God wants our hearts in Bible reading, not just the attention of our minds. As important as seeing God’s glory is, it’s not enough. God wants us to see his glory so that we will savor his glory. And “if there is no true seeing of the glory of God, there can be no true savoring of the glory of God” (96). Charles Spurgeon said it this way:
Certainly, the benefit of reading must come to the soul by the way of the understanding. . . . The mind must have illumination before the affections can properly rise towards their divine object. . . . There must be knowledge of God before there can be love to God: there must be a knowledge of divine things, as they are revealed, before there can be an enjoyment of them. (100)
The “love to God” and “an enjoyment of divine things” are what God most wants us to experience as a result of reading our Bibles, and neither happens without knowledge. Knowledge is for the sake of love and joy.
“The word of God is for the heart of man. And the way to the heart of man is through the mind of man.”
When I said the word of God is for the heart of man, I meant it is for, to borrow from the hymn, the “joy of every longing heart.” Bible reading “in all the details and particulars” is frequently rigorous work. It can be quite difficult. At times it can even be disturbing. When we deal with the Bible, we’re dealing with the infinite and mysterious mind of God. His thoughts are not our thoughts; his ways not our ways (Isaiah 55:8–9). But ultimately, if we really understand why God has given us a Book, reading his word becomes a hedonistic pursuit. What we’re after is the pleasure our souls are designed to enjoy most: the savoring of God’s glory.
Read Until You See and Savor
Those who have known God best, and loved him most, have understood the crucial importance of savoring God deeply through seeing God clearly in his word.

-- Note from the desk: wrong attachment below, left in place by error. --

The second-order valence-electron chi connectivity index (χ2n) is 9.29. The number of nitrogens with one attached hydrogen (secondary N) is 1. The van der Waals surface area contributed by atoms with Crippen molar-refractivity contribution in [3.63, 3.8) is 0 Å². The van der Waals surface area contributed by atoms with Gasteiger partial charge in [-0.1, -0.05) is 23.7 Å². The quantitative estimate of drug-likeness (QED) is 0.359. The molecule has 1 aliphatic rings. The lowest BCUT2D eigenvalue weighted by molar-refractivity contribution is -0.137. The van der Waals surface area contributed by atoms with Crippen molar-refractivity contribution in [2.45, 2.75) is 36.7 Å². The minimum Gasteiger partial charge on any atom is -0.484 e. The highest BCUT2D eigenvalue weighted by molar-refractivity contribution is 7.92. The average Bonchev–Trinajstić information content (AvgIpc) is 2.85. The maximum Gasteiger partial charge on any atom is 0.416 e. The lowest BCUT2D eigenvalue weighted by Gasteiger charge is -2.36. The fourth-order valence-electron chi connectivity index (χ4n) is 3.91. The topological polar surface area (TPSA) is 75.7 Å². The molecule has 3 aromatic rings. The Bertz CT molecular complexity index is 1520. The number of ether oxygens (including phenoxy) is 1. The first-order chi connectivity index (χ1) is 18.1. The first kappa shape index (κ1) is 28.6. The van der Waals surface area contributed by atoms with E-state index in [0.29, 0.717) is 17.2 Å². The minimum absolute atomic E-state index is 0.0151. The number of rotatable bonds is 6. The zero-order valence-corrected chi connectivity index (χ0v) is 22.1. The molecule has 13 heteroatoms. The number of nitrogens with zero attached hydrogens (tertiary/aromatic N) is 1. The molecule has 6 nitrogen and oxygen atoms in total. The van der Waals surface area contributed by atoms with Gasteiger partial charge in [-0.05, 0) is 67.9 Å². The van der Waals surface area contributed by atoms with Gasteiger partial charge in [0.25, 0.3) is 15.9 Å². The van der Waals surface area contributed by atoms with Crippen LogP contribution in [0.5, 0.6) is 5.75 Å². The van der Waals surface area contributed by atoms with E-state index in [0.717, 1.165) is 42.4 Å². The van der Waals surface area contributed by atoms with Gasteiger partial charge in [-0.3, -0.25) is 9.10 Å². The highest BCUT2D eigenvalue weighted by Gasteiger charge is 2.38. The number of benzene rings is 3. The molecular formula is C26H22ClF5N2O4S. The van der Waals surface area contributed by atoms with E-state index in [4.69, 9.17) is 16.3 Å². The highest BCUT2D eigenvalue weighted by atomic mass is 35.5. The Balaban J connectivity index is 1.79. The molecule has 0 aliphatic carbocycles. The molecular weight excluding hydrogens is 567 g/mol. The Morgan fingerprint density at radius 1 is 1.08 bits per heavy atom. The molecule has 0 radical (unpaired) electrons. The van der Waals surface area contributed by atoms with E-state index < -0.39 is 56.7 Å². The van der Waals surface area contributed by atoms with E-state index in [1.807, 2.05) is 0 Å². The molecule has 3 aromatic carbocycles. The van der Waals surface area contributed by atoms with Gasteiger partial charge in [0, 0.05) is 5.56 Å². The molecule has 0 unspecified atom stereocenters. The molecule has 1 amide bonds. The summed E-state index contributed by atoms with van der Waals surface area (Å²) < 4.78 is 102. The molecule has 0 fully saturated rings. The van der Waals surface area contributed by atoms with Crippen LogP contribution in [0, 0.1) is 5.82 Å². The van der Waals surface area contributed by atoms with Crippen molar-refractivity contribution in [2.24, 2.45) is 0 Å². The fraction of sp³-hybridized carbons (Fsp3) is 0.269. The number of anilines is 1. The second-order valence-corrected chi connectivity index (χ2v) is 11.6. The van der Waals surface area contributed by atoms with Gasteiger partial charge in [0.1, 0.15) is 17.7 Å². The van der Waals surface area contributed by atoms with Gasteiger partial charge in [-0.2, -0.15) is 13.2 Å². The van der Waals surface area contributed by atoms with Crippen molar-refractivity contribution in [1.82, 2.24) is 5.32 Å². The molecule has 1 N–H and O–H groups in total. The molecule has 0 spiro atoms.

George Müller, when reflecting on his remarkable, demanding life of prayerful dependence on God for the sake of the Bristol orphans, recalled an important moment early in his ministry: “I saw more clearly than ever, that the first great and primary business to which I ought to attend every day was, to have my soul happy in the Lord” (100). He was speaking about his daily, disciplined Bible reading and prayer each morning. This was his oasis of refreshment. Time in the word functioned like a ballast keeping his ship upright in a life of significant stress and at times turbulent storms. “Unless some unusual obstacle hindered him, he would not rise from his knees until sight had become savoring” (100).
George Müller read the Bible like the psalmist who wrote Psalm 119: with a rigorously engaged mind and a relentlessly engaged heart. And so must we. We read the Bible with our minds to see the glory of God, and with our hearts to savor the glory of God. We pass the Bible through our minds to store it in our hearts, because our hearts are with our treasure. And if possible, we don’t stop looking until our hearts are “happy in the Lord” — until we feel fresh joy in some aspect of who God is and what he has done for us in Christ.